This finding was not necessarily unexpected, as a previous genetic analysis also suggested Neanderthals and Denisovan are each other’s closest relatives. But it’s always nice to have confirmation. And the work demonstrates how ancient infections can be useful in the study of evolution.
April 23, 2012
Chimpanzees know how to make a bed. Every night they climb up trees and curl up in nests they build out of branches and leaves. They sleep in the treetops to avoid nighttime predators such as leopards. Many anthropologists think early hominids did the same thing when it was time to catch some zzz’s. But at least one population of chimpanzees enjoys sleeping on the forest floor, new research shows. This may mean that some early hominids did, too.
The ground-sleeping chimps live in the Nimba Mountains of southern Guinea. Kathelijne Koops of the University of Cambridge in England and colleagues analyzed 634 chimp nests there from 2006 to 2008. About 14 percent of these beds were on the ground. In most chimpanzee populations, less than 5 percent of nests are on the ground, the team reports in the American Journal of Physical Anthropology.
What’s different about these chimps? They do not lack appropriate trees, the team notes. But the area does seem to be missing the dangerous nocturnal predators that force other chimps to rest in trees. Without this pressure, Koops and her colleagues hypothesized, male chimps might be camping out beneath the trees of females they wanted to mate with, to keep other males away.
To test that idea, the researchers turned to DNA. They collected hair in 46 ground nests to analyze the owners’ genetic material to determine their sex. Thirty of the nest-makers were male, four were female, and the sex couldn’t be determined for 12, the researchers found. Since ground-nesting is largely a male behavior, it lends support to the idea that this could be a male mate-guarding strategy—but the males don’t appear to be slumbering beneath the beds of females. In analyses of tree nests above the ground nests, it turns out most males were resting below other male relatives. So the mate-guarding hypothesis doesn’t seem to hold up. For now, it’s unclear what motivates chimps in this community to sleep on the forest floor.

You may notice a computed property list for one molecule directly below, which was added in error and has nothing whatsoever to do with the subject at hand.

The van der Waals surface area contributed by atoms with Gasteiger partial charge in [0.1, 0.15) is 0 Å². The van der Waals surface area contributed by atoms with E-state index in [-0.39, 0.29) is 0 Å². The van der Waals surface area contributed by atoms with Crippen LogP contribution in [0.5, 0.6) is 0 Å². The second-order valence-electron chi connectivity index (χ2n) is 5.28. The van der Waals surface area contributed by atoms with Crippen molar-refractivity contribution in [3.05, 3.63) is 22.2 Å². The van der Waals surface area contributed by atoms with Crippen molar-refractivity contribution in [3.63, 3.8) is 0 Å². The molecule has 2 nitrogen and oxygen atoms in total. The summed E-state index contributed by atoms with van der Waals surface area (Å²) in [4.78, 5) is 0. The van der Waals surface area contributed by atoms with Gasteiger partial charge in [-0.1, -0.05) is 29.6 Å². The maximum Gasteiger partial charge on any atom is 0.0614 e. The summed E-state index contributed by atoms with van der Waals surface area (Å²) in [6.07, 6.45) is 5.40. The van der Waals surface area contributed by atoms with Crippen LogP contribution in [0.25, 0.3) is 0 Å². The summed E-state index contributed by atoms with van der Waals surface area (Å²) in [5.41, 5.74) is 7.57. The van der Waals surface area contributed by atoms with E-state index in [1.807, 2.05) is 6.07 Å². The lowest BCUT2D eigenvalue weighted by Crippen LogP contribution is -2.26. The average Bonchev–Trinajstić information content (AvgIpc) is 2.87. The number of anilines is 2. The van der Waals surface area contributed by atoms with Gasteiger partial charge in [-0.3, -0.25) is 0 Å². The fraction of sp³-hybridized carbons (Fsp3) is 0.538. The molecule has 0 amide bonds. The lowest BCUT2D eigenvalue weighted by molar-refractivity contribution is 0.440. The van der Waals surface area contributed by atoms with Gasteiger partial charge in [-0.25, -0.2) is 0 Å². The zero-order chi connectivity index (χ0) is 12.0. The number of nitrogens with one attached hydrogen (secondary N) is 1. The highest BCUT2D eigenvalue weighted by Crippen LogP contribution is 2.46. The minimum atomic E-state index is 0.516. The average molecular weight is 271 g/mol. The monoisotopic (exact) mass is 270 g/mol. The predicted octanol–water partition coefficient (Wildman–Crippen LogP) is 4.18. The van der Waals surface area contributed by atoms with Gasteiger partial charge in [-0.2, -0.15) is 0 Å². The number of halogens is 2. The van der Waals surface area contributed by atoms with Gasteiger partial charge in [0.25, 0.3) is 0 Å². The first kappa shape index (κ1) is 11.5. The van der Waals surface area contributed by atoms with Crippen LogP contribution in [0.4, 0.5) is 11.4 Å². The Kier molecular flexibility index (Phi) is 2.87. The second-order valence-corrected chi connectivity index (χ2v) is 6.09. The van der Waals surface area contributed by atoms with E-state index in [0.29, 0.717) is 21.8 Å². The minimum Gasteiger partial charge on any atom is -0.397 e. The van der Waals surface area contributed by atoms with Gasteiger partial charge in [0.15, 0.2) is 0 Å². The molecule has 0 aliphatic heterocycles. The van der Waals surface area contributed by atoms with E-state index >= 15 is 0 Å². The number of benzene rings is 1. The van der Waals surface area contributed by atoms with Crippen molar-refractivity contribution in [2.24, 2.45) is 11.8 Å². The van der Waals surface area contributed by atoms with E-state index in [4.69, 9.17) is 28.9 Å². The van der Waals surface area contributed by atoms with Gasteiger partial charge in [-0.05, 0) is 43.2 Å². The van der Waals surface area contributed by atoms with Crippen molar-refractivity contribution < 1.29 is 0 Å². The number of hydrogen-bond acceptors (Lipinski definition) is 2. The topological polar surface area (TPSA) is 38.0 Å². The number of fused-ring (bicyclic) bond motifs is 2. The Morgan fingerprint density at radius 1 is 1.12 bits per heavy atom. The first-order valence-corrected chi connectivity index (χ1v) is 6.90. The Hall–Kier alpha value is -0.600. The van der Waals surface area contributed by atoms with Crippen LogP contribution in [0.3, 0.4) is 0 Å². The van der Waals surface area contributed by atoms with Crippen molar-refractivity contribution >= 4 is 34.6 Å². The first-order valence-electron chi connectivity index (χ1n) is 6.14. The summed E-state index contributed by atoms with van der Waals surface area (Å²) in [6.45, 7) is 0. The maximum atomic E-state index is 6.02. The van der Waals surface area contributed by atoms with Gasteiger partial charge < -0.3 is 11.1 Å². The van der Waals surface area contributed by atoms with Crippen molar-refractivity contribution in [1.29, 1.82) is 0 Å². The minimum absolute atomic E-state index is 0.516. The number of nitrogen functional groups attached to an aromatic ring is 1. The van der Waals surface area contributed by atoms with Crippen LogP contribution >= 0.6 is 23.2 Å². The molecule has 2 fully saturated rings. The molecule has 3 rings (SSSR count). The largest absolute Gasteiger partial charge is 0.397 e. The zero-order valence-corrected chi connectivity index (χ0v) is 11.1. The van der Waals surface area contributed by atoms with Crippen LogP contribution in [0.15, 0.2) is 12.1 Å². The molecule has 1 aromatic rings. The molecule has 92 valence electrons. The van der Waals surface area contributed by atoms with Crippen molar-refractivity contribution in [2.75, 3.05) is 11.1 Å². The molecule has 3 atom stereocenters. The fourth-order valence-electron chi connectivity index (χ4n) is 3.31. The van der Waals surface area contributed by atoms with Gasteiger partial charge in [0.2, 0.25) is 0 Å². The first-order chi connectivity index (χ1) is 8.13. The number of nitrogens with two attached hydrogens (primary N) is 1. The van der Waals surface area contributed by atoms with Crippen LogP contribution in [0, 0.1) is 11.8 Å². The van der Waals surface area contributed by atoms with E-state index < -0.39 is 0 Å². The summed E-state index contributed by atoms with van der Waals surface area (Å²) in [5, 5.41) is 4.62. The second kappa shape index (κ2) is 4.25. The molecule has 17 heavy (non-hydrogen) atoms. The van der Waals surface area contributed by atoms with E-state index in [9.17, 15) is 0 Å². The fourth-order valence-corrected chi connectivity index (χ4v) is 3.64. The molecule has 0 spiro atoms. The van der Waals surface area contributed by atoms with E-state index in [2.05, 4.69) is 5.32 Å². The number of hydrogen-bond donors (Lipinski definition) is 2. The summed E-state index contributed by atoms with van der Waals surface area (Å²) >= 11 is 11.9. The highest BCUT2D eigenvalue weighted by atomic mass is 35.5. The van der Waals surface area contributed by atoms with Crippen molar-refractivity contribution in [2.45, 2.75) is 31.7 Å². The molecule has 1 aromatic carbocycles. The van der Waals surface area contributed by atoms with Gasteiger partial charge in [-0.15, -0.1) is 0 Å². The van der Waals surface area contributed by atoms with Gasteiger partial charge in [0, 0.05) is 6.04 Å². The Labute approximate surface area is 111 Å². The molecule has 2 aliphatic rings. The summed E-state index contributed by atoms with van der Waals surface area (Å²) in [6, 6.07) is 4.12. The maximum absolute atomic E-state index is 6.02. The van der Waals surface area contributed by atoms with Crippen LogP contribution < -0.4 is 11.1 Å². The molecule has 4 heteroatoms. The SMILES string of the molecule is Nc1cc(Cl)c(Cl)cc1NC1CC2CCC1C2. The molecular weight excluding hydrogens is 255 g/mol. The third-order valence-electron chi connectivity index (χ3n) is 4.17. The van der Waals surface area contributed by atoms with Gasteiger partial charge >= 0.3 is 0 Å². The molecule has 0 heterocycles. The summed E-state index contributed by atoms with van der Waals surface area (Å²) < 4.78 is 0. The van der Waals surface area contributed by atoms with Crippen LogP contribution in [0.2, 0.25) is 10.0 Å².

So what does this have to do with our ancestors? Anthropologists have looked to chimpanzee sleeping habits as a proxy for early hominids because early hominid beds aren’t preserved in the fossil record. (The earliest known hominid bed dates to 77,000 years ago.) Even though our earliest ancestors probably spent most of their time walking upright on the ground, their skeletal features reveal that they still retained some climbing capabilities. And since they were vulnerable to predators, anthropologists reason, they were probably safer in the trees, just as most chimps are today. Researchers speculate it wasn’t until Homo erectus, which had a modern body plan, that hominids started sleeping on the ground.
But the new research suggests that perhaps under certain circumstances, some earlier hominids snoozed on the ground as well. But more than that, I think the study reminds us that individuals within a species are variable, and not all populations behave the same. Chimpanzees in different parts of Africa, for example, eat different foods, use different tools and apparently build nests in different parts of the forest. It’s likely that in any given species of early hominid, individuals behaved differently both within and between different communities. Studying this variation in our early ancestors is an almost impossible task because most species have been found in only a handful of locations. And as with sleeping, some behavior doesn’t leave a mark on the fossil record. So analyzing the circumstances under which particular behaviors of modern animals vary—and looking for ways to correlate that to evidence that gets preserved in the fossil record—is a crucial aspect of human evolution studies.